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WAKEN, lords and ladies gay!

On the mountain dawns the day,

All the jolly chase is here,

With hawk, and horse, and hunting-spear; Hounds are in their couples yelling,

Hawks are whistling, horns are knelling,

Merrily, merrily, mingle they,

"Waken, lords and ladies gay."

Waken, lords and ladies gay!
The mist has left the mountain gray,
Springlets in the dawn are steaming,
Diamonds on the brake are gleaming;
And foresters have busy been
To track the buck in tnicket green;
Now we come to chant our lay,
"Waken, lords and ladies gay."

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I

THE PLEASURE OF STUDY.

CAN wonder at nothing more than how a man can be idle, but of all others, a scholar; in so many improvements of reason, in such sweetness of knowledge, in such variety of studies, in such importunity of thoughts other artizans do but practise, we still learn; others run still in the same gyre to weariness, to satiety; our choice is infinite; other labours require recreation; our very labour recreates our sports; we can never want either somewhat to do, or somewhat that we would do. How numberless are the volumes which men have written of arts, of tongues! How endless is that volume which God hath written of the world! wherein every creature is a letter, every day a new page. Who can be weary of either of these? To find wit in poetry; in philosophy, profoundness; in mathematics, acuteness; in history, wonder of events; in oratory, sweet eloquence; in divinity, supernatural light and holy devotion; as so many rich metals in their proper mines; whom would it not ravish with delight? After all these, let us but open our eyes, we cannot look beside a lesson, in this universal book of our Maker, worth our study, worth taking out. What creature hath not his miracle? what event doth not challenge his observation? How many busy tongues chase away good hours in pleasant chat, and complain of the haste of night! What ingenious mind can be sooner weary of talking with learned authors, the most harmless and sweetest companions? Let the world contemn us; while we have these delights we cannot envy them; we cannot wish curselves other than we are. Besides, the way to all other contentments is troublesome; the only recompense is in the end. But very search of knowledge is delightsome. Study itself is our life; from which we would not be barred for a world. How much sweeter then is the fruit of study, the conscience of knowledge! In comparison whereof the soul that hath once tasted it, easily contemns all human comforts.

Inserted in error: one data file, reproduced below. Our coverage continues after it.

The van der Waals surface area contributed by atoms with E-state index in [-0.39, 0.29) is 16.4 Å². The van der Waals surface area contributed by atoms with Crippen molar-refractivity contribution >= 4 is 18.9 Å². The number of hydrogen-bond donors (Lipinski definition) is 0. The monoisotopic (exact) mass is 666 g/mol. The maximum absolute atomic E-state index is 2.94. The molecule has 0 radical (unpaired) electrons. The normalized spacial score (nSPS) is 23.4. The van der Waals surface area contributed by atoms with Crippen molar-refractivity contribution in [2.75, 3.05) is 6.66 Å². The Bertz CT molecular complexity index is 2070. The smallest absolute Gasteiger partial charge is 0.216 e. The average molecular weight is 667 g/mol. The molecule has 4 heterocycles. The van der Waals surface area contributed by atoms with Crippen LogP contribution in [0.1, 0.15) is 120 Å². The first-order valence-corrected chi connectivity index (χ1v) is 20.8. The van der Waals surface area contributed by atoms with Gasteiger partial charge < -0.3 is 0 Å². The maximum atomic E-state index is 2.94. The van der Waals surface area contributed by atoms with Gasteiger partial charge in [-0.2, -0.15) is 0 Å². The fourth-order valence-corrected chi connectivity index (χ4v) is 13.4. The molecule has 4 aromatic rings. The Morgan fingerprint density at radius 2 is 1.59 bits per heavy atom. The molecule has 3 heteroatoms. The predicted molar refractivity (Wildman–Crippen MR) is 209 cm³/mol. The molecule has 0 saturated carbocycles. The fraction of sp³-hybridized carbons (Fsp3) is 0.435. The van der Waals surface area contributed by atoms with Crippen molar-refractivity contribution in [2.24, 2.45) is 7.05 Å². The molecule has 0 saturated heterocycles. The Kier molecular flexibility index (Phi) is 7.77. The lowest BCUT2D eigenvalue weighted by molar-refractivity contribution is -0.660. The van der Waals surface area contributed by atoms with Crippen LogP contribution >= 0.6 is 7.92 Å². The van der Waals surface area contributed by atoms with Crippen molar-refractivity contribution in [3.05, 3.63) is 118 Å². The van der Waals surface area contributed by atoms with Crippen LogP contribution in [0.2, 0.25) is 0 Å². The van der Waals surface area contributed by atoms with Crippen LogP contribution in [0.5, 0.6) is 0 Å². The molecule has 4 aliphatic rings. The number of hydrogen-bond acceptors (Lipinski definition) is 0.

Joseph Hall.

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LAWN

Cyprus black as e'er was crow;
Gloves as sweet as damask roses;
Masks for faces and for noses;
Bugle bracelet, necklace amber,
Perfume for a lady's chamber:
Golden quoifs and stomachers,
For my lads to give their dears;

Pins and poking-sticks of steel,

What maids lack from head to heel:

Come, buy of me, come; come buy, come buy;

Buy lads, or else your lasses cry:

Come, buy of me, come; come buy, come buy;

Buy lads, or else your lasses cry.

Shakespeare.

MY

THE FAMILY PICTURE.

wife and daughters, happening to return a visit at neighbour Flamborough's, found that family had lately got their pictures drawn by a limner, who travelled the country, and took likenesses for fifteen shillings a-head. As this family and ours had long a sort of rivalry in point of taste, our spirit took the alarm at this stolen march upon us, and, notwithstanding all I could say, and I said much, it was resolved that we should have our pictures done too. Having, therefore, engaged the limner, (for what could I do?) our next deliberation was to show the superiority of our taste in the attitudes. As for our neighbour's family, there were seven of them, and they were drawn with seven oranges-a thing quite out of taste, no variety in life, no composition in the world. We desired to have something in a brighter style, and, after many debates, at length came to a unanimous resolution of being drawn together, in one large historical family-piece. This would be cheaper, since one frame would serve for all; and it would be infinitely more genteel, for all families of any taste were now drawn in the same manner. As we did not immediately recollect a historical subject to hit us, we were contented each with being drawn as independent historical figures. My wife desired to be represented as Venus; and the painter was requested not to be too frugal of his diamonds in her stomacher and hair. Her two little ones were to be as Cupids by her side; while I, in my gown and bands, was to present her with my books on the Whistonian Controversy. Amazon, sitting upon a bank of flowers, laced with gold, and a whip in her hand. with as many sheep as the painter could was to be dressed out with a hat and white feather.

Olivia would be drawn as an dressed in a green joseph, richly Sophia was to be a shepherdess, put in for nothing; and Moses

Our taste so much pleased the squire, that he insisted on being put in as one of the family, in the character of Alexander the Great at Olivia's feet. This was considered by us all as an indication of his desire to be introduced into the family, nor could we refuse his request. The painter was therefore set to work, and, as he wrought with assiduity and expedition, in less than four days the whole was completed. The piece was large, and it must be owned he did not spare his colours; for which my wife

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